As users go through multiple searching iterations, it can become difficult for the user to recognize various properties of the index. In one aspect, a user may not have an idea of the current location of the displayed index elements relative to the entire index. In some embodiments, locating the desired keyword index element can be facilitated with knowledge as to how the displayed elements correspond to all the elements that satisfy the search criteria. Additionally, the user may wish to visualize the relationship of the displayed index elements to each other. In another aspect, a user may not have a reference as to how many successive search iterations have been conducted. In some embodiments, monitoring the number of search iterations and/or navigation between different search levels can further facilitate identifying index elements of interest.
A method and interface for managing indices of ordered elements are provided. A subset of elements are selected from an index of ordered elements and displayed on an interface. A user can manipulate the display of different subsets of the ordered elements via a user input device. Additional indicia corresponding to the subset of index elements are also displayed on the interface. The additional indicia can include a reference to a visual indicator of index display depth and/or a reference to the location of the displayed elements within the index.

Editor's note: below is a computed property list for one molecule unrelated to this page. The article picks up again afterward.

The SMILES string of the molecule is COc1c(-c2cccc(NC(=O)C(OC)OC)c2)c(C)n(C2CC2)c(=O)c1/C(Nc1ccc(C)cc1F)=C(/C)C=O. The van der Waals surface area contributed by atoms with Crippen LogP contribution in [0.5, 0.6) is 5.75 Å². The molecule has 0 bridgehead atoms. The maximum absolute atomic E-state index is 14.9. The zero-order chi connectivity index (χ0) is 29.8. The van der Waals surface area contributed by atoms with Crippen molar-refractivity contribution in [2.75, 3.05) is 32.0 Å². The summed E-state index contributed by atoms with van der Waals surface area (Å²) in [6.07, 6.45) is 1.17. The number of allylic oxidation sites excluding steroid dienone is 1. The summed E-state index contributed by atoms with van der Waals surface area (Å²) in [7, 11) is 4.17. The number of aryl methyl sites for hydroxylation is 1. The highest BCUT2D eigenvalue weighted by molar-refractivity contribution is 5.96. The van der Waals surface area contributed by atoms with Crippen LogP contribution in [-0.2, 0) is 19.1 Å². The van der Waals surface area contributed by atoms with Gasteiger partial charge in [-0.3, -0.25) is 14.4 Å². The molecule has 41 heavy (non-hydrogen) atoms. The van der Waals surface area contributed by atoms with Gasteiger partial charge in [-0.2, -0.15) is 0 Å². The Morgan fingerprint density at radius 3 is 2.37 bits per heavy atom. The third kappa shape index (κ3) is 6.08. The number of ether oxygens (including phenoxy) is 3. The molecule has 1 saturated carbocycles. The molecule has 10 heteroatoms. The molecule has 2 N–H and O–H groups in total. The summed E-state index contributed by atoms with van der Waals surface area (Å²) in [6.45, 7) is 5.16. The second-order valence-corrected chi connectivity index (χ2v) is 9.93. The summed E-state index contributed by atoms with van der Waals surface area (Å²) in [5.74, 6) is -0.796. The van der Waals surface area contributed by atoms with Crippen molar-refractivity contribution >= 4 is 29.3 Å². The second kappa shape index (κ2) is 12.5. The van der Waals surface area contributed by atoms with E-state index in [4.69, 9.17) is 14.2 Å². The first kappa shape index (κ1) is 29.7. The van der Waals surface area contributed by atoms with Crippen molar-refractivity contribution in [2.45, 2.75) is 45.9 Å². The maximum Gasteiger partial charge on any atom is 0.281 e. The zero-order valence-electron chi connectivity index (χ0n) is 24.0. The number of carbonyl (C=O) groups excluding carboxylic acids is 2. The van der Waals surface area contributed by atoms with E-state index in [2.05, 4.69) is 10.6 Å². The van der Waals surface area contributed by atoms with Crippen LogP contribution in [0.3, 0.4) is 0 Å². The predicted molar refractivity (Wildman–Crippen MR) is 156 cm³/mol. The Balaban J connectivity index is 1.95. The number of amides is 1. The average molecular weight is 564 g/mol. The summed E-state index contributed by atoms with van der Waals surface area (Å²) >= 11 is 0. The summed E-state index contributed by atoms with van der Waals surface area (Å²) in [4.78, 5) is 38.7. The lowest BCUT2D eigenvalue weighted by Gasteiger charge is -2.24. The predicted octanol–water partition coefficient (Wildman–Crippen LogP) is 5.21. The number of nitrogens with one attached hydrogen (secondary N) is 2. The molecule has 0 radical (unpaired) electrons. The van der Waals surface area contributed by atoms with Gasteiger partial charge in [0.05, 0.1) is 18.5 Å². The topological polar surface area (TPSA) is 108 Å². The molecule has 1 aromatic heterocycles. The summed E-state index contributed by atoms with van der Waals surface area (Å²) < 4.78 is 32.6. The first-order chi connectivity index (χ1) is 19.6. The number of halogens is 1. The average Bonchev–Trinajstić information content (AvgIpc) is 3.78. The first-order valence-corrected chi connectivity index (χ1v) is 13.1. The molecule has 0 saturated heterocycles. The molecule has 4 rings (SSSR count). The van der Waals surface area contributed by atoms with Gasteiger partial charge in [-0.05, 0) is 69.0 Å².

In accordance with an aspect of the present invention, a method for managing an index of ordered elements is provided. The method and accompanying interface can be implemented by a software application. The software application obtains an index having a number of ordered elements, which can be a permuted index. The software application selects a subset of two or more ordered elements corresponding to an index display depth. The subset can be selected based on a selection interval based on a power of two. The software application then displays the subset of the two or more ordered element on a display screen. Additionally, the software application display indicia indicative of at least one index depth property the subset of the two or more elements.